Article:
February 2, 2013

SFPD busts nudists

Filed under: Commentary — Tags: , , , — Bob Patterson @ 1:25 pm


KCBS reporter interviews protester Friday

On Friday morning February 1, 2013, the first page of the San Francisco Chronicle’s newspaper’s Bay Area Section carried a headline that read:  “Nudists hope City Hall protest will get them cited.”

The noon protest of the law that the Chronicle reported was scheduled to be held on the steps of City Hall but because it is a city law and because the steps are under the jurisdiction of the San Francisco Sheriff, the lunch hour protest was quickly moved to the adjacent sidewalks which are under the jurisdiction of the San Francisco Police Department.

In a city where the news media has featured saturation coverage of the Supebowl  football game which will pit a team from San Francisco against a team from Baltimore, the arrests drew a large contingent of journalists from a vast assortment of sources that feature news stories.

On Friday, in the town Herb Caen dubbed “Baghdad by the Bay,” a worker (or protester) would have been more noticeable if they weren’t wearing some item of clothing that proclaimed support for the San Francisco Forty Niners Football team.  The protesters wore shoes and not much else.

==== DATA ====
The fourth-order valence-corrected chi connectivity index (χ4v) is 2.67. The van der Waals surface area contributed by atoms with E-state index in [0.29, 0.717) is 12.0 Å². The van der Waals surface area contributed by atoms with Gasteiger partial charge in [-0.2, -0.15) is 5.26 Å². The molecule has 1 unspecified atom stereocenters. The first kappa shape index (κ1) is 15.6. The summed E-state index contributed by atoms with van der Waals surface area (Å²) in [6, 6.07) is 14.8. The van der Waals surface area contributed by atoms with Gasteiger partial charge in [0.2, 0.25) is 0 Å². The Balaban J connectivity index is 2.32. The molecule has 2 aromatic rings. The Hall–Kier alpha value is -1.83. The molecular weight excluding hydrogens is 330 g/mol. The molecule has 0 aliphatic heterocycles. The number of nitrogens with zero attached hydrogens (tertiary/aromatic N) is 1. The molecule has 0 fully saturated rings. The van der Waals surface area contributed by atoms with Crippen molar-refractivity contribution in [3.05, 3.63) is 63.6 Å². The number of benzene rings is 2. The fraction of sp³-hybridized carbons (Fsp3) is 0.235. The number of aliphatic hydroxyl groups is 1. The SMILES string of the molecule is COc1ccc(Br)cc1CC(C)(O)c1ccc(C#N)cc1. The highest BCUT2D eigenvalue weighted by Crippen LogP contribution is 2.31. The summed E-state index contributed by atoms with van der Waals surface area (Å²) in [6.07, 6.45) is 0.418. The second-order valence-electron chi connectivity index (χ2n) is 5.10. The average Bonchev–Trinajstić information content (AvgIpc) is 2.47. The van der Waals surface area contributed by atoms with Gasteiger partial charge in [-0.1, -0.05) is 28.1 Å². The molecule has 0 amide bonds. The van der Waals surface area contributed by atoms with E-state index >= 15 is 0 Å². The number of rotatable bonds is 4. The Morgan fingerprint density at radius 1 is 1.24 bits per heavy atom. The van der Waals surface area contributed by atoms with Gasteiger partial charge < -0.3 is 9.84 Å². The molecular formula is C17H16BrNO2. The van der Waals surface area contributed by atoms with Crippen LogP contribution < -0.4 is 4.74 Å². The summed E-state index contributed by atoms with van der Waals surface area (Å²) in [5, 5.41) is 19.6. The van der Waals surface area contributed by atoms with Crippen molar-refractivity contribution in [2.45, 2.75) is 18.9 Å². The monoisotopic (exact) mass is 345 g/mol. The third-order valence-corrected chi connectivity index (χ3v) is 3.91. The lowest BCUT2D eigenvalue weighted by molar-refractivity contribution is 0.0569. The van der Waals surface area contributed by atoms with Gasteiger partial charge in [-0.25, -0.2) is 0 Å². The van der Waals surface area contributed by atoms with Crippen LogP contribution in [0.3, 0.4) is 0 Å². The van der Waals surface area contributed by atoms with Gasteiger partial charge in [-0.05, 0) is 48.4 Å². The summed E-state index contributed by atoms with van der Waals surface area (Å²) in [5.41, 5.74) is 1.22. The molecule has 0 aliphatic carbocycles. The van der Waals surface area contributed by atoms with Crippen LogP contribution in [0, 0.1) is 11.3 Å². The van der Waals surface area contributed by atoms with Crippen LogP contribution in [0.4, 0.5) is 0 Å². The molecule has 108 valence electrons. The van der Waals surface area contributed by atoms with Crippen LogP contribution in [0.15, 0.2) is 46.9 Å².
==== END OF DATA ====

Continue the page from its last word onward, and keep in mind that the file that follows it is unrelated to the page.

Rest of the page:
The Chronicle story plugged protester Gypsy Taub’s TV show, “My Naked Truth,” and her book, “Free Your Body, Free Your Mind,” which is available in the Kindle format.

Ms. Taub asserts that Freedom of Speech rights permit her to protest in the nude.  Was Lady Godiva the first nude protester in History?

San Francisco Supervisor Scott Wiener wrote the anti-nude law and the San Francisco Examiner on Friday February 1, (accurately) predicted that a nude George Davis would officially announce his intention to run for the Board of Supervisor in Wiener’s District.

Some protesters wearing clothes vocally protested the arrests for being a waste of precious funds which would be better spent (they asserted) for other different facets of law enforcement such as drug laws.

The arrest drama was put on a temporary hold while protester Trey Allen helped a bind woman up the City Hall stairs.  It was a visual media opportunity that provide a human interest angle to the day’s events.



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